Are CDs Worth it in the Current Market?

Certificates of deposit (CDs) may be worth it if you’re looking for a better return and don’t need frequent access to your money. A CD often offers higher interest rates than money market or savings accounts, but you’ll have to agree to keep your money locked up at the bank, which can be an issue if you need to withdraw your money early.

Savings accounts, money market accounts and CDs are all great options if you’re looking for a secure place to store your money while earning interest. You’ll need to weigh the pros and cons of a higher interest rate versus easy access to cash when comparing your options.

When are CDs worth it?

Over recent years, interest rates on savings accounts — and even some high-yield checking accounts — have increased, diminishing the appeal of CDs. However, a CD could still be a worthwhile option in certain circumstances, like saving for a specific short-term goal or if you think interest rates may fall.

You have a specific short-term goal

If you’re saving for a down payment, new car, wedding or other event and know when you’ll need the money, you could open a CD with a matching term. You’ll know exactly how much money you’ll get at the end of the term, which can make it easier to plan and budget.

When you open a CD, you’ll have to choose a term — the length of time your money will be locked up. CD terms can range from a few months to years, and a longer term is often rewarded with a higher interest rate. This gives you the opportunity to earn a slightly higher interest rate for longer-term goals on your hard-earned money than you otherwise would have if you just left it in a savings account.

You think interest rates may fall

You’ll lock in your CD’s interest rate when you first open the account. By contrast, the interest rate on your savings and money market accounts are variable and may drop over time. If you think rates are likely to fall, locking in the higher rate could be a good idea.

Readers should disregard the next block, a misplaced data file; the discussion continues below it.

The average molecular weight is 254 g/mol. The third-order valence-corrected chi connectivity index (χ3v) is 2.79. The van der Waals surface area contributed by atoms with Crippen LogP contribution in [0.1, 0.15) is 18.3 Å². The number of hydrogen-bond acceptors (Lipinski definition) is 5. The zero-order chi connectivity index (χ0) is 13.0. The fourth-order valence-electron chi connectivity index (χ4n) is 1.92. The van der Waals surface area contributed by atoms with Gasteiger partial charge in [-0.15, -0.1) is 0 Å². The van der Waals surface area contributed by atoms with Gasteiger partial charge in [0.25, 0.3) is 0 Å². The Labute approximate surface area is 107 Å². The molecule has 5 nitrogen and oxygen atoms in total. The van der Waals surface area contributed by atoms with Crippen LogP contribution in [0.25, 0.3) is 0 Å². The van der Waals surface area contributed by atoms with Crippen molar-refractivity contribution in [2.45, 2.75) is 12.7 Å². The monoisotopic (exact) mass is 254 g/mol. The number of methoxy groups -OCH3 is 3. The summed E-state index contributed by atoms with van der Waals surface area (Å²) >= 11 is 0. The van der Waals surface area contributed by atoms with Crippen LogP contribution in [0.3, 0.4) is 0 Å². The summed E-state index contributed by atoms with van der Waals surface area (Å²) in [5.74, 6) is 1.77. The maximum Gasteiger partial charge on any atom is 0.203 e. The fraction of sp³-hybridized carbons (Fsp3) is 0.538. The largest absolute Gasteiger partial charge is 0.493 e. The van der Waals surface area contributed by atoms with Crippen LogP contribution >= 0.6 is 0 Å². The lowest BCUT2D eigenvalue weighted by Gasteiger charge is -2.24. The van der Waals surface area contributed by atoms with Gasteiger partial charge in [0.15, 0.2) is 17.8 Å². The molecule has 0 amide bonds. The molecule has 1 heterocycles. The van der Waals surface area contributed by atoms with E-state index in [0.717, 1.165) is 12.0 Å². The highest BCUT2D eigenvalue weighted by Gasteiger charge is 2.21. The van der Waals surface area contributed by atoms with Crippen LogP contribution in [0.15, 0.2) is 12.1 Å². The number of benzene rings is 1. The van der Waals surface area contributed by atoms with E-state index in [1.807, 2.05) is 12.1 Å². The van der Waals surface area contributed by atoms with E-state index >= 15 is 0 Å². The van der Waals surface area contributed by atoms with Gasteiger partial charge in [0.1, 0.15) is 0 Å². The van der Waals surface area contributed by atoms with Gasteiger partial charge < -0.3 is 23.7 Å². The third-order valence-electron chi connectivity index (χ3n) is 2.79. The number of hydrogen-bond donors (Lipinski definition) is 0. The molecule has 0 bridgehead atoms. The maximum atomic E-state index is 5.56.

At the same time, beware of locking in too much of your money for too long to avoid incurring early withdrawal penalties on cash that you may need in the interim. Keep in mind that it’s always possible for interest rates to start rising even when you expect them to fall. It’s a good idea to hedge your bets when opening any CD account.

When you already have an emergency fund

If you’ve already saved up an emergency fund, a CD could be a great choice for growing your additional savings. If you place extra funds in a CD, you won’t need to worry about withdrawing these funds for a short-term emergency.

Of course, if you’re still building up your emergency fund, a CD might not be the right choice. You never want to be forced by emergency needs to take out a loan and pay interest, or cash out your CD early and pay an early withdrawal penalty.

When are CDs not worth it?

A CD won’t always be the right fit for your savings goals. Finding the best APY available for your savings, no matter what the account, should always be your main goal. Also, if you need frequent access to your savings, CDs are not worth it.

You can find a better rate elsewhere

You might find a money market account, savings account or high-yield checking account that offers a higher interest rate than a CD. The higher rate will lead to more interest, plus you won’t have to keep your money locked in the CD.

You want easy access to your money

If you don’t have an emergency fund, like to frequently move money between accounts or think you may need money in the short run, a CD might not be the best fit. Other types of accounts can offer similar returns and won’t charge you a fee for withdrawing your money.

You think interest rates will rise

Locking in your interest rate might come back to bite you if interest rates on other types of accounts are rising. This is known as interest-rate risk because you’re missing out on the potential gains that you would earn if you put your savings into a different type of account.